If the IRS does not already have your banking information, you’ll have no choice but to wait for the mail. If there’s a problem with your payment, you’ll need to file a claim during tax time.

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Second stimulus checks: Everything you need to know



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Paper checks may lag a few days, but two things to know

As with all the stimulus check payments, physical checks are being delivered at a much faster clip than the first time around — here’s how you can track your stimulus check to your mailbox. There are still two major limitations you need to know that could affect when you get your money. 

First, the US Treasury can process between 5 million and 7 million paper stimulus checks a week in addition to checks for other federal programs, according to a Government Accountability Office report from June. Given the 17 day window the IRS and Treasury have had to ship out payments, it seems inevitable that not everyone’s will get posted before the deadline.

That brings us to the second point, the fact that some payment could still trickle in after the cutoff. If yours doesn’t arrive by the end of next week (to pick an arbitrary date), count on needing to claim it this year during tax season. If you’ve recently moved, be sure to tell the IRS and USPS so you can get any stimulus money owed to you (and a third stimulus check, too). You’ll also need your updated address on file so you can receive you confirmation letter from the IRS (you’ll need this if you have to file a claim.)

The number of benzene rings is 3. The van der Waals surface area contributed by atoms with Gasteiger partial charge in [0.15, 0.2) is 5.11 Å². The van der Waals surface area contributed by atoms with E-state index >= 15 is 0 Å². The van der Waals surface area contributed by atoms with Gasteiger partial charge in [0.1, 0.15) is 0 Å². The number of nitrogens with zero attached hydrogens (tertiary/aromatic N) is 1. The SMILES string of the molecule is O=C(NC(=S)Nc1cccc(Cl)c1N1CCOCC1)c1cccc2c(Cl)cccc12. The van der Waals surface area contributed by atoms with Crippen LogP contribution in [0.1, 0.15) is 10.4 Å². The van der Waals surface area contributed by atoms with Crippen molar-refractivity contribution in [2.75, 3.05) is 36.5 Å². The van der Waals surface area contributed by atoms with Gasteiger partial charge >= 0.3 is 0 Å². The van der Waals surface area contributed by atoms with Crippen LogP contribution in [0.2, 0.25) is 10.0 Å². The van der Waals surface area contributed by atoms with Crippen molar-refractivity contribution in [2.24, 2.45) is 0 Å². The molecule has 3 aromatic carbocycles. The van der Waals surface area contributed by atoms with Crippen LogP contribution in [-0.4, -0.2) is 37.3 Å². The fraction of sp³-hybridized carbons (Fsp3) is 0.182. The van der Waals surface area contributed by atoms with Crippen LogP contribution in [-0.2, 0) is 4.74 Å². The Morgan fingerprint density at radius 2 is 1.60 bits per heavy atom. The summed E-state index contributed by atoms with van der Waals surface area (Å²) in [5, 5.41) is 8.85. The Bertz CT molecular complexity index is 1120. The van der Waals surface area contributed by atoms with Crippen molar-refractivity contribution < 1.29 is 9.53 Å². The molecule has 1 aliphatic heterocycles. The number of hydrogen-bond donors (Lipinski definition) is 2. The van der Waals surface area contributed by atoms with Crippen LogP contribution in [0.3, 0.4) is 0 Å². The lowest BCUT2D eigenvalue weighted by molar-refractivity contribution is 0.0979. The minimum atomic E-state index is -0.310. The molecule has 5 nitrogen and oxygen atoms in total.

After the cutoff, the timing of your stimulus check delivery then becomes a matter of how soon you submit your taxes for 2020 and how quickly the IRS will be able to process your return. People who file their returns in February would likely receive their stimulus check money — in the form of a Recovery Rebate Credit — months before people who wait until the April 15 deadline or longer, if they file an extension.